Since the parties appeared to have opted not to clearly define the comparator group in the disproportionality exception, and did not use this ambiguity to restart the price negotiation process, it was left to the judge to determine an objective intent of the parties at the time of the entry into the agreement, which may have never been subjectively shared by the parties.

Because of a dearth of relevant English authorities on the construction and application of MAC clauses in the context of company acquisitions, the judge’s attention was drawn to Delaware caselaw and available U.S. academic commentary. She concluded that there was no clear authority or rationale to favour the sellers’ view that the purpose of MAC clauses is to allocate only target-specific risks to the sellers (i.e., risks to the business that eventuate because of the way the target business has been conducted, including in response to events that affect the industry in which the company operates generally). On the proper analysis, having considered the factual matrix and the agreement as a whole, the MAC clause in question allocated how much of the systemic risk each party was to bear in the period prior to closing, and the disproportionality exception required a comparison to be made between the target companies (and their market segment) against the wider B2B payments industry.

This case highlights that careful consideration needs to be given to the drafting of MAC clauses, in particular when defining the relevant comparator group in any exceptions. The judge noted that the parties could have but did not specify what industries (or markets, sectors or competitors) they meant, and that future drafters may want to be more prescriptive. Generally, it would be in both parties’ interest to define what is meant by material adverse effect in the interests of commercial certainty and to avoid a trip to the courts. The parties should also consider the practical aspects of using the relevant comparator group in the time constraints imposed by the deal schedule, as they may need to determine the effect of the alleged MAC event on the target in what often is quite a limited window between singing and closing.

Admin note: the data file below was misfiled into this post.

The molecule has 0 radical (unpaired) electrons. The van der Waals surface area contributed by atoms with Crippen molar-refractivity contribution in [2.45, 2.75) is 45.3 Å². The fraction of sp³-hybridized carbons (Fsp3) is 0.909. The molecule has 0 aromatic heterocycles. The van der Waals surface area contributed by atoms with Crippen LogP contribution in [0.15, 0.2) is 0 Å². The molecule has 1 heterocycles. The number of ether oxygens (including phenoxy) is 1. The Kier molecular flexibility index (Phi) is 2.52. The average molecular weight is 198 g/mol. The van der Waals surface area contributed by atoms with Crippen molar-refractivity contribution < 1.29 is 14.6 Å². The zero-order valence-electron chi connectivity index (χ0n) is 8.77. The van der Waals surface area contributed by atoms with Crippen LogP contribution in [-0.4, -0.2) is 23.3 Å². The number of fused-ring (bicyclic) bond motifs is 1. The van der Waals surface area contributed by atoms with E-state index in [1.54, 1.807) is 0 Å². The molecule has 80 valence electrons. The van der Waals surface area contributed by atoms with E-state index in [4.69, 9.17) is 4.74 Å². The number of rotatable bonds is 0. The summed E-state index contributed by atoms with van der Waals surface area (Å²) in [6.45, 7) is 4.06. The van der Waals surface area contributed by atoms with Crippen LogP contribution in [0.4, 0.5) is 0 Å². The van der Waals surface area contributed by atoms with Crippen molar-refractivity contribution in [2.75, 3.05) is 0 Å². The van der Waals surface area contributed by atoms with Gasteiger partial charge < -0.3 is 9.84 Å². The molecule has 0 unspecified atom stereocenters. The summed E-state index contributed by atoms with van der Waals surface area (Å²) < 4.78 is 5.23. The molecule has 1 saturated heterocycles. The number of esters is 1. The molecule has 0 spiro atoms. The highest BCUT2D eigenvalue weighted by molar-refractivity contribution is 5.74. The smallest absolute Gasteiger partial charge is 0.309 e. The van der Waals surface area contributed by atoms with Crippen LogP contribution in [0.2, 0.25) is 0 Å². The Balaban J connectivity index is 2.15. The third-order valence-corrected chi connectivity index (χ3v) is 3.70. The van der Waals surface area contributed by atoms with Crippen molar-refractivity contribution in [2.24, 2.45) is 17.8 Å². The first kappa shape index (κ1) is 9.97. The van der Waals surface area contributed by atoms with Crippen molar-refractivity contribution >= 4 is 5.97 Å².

Because this was a hearing on preliminary issues, it remains to be seen if the sellers are allowed appeal on those issues and if the parties eventually proceed to the substantive hearing on whether there was a material adverse event or if the buyer should be required to complete the purchase.

In terms of drafting, it is worth noting the developing practice of expressly excluding COVID-19 from the MAC definition on the basis that, at this point, it is a risk that the purchaser should be able to evaluate and factor its effect into the price, including sharing the risks through price adjustments or earn outs. Even if not excluded by clear wording, the party wishing to rely on the MAC clause may find it an uphill battle. As a matter of English law, a party cannot rely on a MAC clause on the basis of circumstances of which it was aware of entering into the agreement (i.e., there must be some change in the conditions / circumstances), although this does not preclude attempts to claim that the worsening of the pandemic may have caused the alleged material adverse effect.

Similarly, contracting parties should consider whether to include or exclude the COVID-19 pandemic as a force majeure event. This would depend on the nature of the contract and the potential effects of the continued lockdowns and other governmental actions on either party’s ability to perform its contractual obligations or how they could impact the buyers’ ability to conduct an effective due diligence.

It remains to be seen to what extent buyers would be able to rely on COVID-19 as an excuse to pull out of deals by relying on available contractual protections, such as force majeure and MAC provisions, as well as on common law relief related the doctrine of frustration of contract. MAC clauses specifically may receive increased attention by the judges as the fallout from the current COVID-19-related crisis continues to impact deals signed but not completed prior to its onset.